Archive for January 10th, 2010

Fun things from the White House

Sunday, January 10th, 2010

What a garden at the White House does for us!

Gives us an Iron Chef episode where the challenge is revealed by Michelle Obama, “the “Secret Ingredient” was the White House Kitchen Garden and the challenge was to create meals that were fresh, healthy and uniquely American”

The White House Kitchen Garden is a perfect example of how easy it is to grow your own fresh fruits and vegetables. It costs less than $200 to plant the garden and in the past few months it has already yielded over 1,000 pounds of produce. We use this fresh produce in meals for the First Family, in dinners for foreign leaders and we donate a good portion of it to Miriam’s Kitchen, a nearby soup kitchen.  The garden is a constant reminder for me that fresh fruits and vegetables really do taste better!

read the full post by White House Executive Chef Cristeta Comerford >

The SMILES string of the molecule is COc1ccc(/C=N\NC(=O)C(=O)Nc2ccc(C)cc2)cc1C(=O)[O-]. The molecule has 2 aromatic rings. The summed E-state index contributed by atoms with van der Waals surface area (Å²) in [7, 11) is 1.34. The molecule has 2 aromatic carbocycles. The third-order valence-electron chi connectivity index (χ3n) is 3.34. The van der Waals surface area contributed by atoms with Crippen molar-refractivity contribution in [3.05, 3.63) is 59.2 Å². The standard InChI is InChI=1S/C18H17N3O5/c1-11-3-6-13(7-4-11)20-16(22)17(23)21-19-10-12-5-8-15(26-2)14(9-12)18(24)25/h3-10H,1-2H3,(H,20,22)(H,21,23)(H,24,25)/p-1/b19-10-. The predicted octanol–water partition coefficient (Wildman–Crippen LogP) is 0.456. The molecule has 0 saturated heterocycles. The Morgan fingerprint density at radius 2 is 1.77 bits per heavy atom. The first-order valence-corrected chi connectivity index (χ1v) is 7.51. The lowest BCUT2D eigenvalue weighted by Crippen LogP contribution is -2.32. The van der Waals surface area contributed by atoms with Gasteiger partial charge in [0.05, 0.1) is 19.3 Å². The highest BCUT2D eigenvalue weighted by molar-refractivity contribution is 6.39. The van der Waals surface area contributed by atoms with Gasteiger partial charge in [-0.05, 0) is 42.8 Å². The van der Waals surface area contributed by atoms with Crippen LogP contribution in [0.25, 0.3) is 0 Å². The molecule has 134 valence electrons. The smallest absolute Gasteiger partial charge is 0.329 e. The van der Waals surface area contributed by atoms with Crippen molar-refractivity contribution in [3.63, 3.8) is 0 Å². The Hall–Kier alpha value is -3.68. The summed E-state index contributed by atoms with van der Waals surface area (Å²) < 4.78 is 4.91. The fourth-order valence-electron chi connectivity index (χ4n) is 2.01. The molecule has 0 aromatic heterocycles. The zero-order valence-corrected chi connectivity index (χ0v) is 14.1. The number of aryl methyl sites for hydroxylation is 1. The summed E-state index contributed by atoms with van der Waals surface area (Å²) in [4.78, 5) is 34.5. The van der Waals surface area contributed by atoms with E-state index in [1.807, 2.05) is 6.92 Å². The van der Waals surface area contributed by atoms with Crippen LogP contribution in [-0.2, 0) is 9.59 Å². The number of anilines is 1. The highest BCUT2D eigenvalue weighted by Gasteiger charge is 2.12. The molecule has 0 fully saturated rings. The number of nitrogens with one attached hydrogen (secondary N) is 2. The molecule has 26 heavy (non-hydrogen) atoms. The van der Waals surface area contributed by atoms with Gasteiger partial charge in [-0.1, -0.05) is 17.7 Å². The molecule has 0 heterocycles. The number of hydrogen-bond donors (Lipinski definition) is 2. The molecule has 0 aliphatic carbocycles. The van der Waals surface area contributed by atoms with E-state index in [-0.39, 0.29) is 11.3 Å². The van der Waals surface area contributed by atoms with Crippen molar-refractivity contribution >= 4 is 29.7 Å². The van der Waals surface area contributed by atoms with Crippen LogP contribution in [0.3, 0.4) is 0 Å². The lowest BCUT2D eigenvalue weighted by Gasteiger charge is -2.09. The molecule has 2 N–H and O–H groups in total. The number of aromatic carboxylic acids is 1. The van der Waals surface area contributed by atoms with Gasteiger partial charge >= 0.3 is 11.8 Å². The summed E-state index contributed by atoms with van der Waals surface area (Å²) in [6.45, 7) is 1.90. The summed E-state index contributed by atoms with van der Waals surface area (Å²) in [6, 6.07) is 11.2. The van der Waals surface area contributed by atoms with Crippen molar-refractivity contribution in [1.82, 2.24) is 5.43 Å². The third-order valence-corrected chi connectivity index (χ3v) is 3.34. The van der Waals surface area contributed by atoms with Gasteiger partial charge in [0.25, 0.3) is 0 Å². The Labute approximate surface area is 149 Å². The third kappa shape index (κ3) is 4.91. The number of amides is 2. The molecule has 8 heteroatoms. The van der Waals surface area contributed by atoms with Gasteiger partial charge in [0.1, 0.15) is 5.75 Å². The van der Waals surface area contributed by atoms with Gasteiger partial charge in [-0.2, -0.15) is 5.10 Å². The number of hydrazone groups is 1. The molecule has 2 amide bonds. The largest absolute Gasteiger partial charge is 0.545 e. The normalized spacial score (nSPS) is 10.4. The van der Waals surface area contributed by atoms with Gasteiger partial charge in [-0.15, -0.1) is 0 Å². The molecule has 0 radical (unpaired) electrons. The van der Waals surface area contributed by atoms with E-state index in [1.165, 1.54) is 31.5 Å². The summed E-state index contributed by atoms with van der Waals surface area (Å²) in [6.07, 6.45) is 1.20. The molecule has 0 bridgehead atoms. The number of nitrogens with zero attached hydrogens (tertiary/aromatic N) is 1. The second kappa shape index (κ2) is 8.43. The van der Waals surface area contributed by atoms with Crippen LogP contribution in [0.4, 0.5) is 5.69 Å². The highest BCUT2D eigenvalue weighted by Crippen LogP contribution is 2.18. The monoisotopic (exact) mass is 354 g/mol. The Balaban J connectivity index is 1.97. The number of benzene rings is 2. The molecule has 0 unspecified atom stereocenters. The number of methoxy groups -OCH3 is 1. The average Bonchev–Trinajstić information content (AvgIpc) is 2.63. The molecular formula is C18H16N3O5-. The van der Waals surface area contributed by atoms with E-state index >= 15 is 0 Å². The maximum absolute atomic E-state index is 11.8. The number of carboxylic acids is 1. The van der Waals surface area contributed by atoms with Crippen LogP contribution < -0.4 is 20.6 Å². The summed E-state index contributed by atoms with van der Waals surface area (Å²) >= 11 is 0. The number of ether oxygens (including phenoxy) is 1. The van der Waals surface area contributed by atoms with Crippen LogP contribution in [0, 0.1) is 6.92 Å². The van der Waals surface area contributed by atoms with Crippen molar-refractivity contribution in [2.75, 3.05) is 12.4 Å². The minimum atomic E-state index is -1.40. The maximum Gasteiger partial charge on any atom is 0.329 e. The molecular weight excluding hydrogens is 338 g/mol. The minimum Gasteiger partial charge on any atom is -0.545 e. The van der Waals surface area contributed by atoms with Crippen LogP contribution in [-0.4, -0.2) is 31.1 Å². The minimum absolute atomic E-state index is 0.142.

Gives us a crazy indulgent gingerbread house featuring the vegetable (video) >

And, gives us great examples of the kinds of foods that can be grown through the winter under simple structures

Over the past few weeks, we have worked to prepare the soil for the planting of the winter garden.  We are able to extend the growing season by using a simple, inexpensive cover called a high tunnel or hoop house.  A hoop house simply amounts to a series of metal bars set in a row over one of the beds, and a fabric or plastic pulled tight around the bars.  As the sun warms the garden during the day, the fabric traps the heat in, keeping the plants from freezing overnight.  Although there are many kinds of plants that aren’t able to grow even in the hoop houses, we are thrilled to have so many delicious things growing at this very moment!

We have planted spinach, lettuce, carrots, mustard greens, chard and cabbage, and we will add a few more varieties in the next couple weeks. I especially look forward to cooking with the spinach.  Winter spinach is extra sweet.  Sugar doesn’t freeze, so spinach produces extra sugars in the winter to protect itself from frost.  It tastes almost like candy.  We are going to make soups, salads and, of course, Chef Comerford’s famous cream-less creamed spinach.

read the full post from Sam Kass, assistant chef and the Food Initiative Coordinator >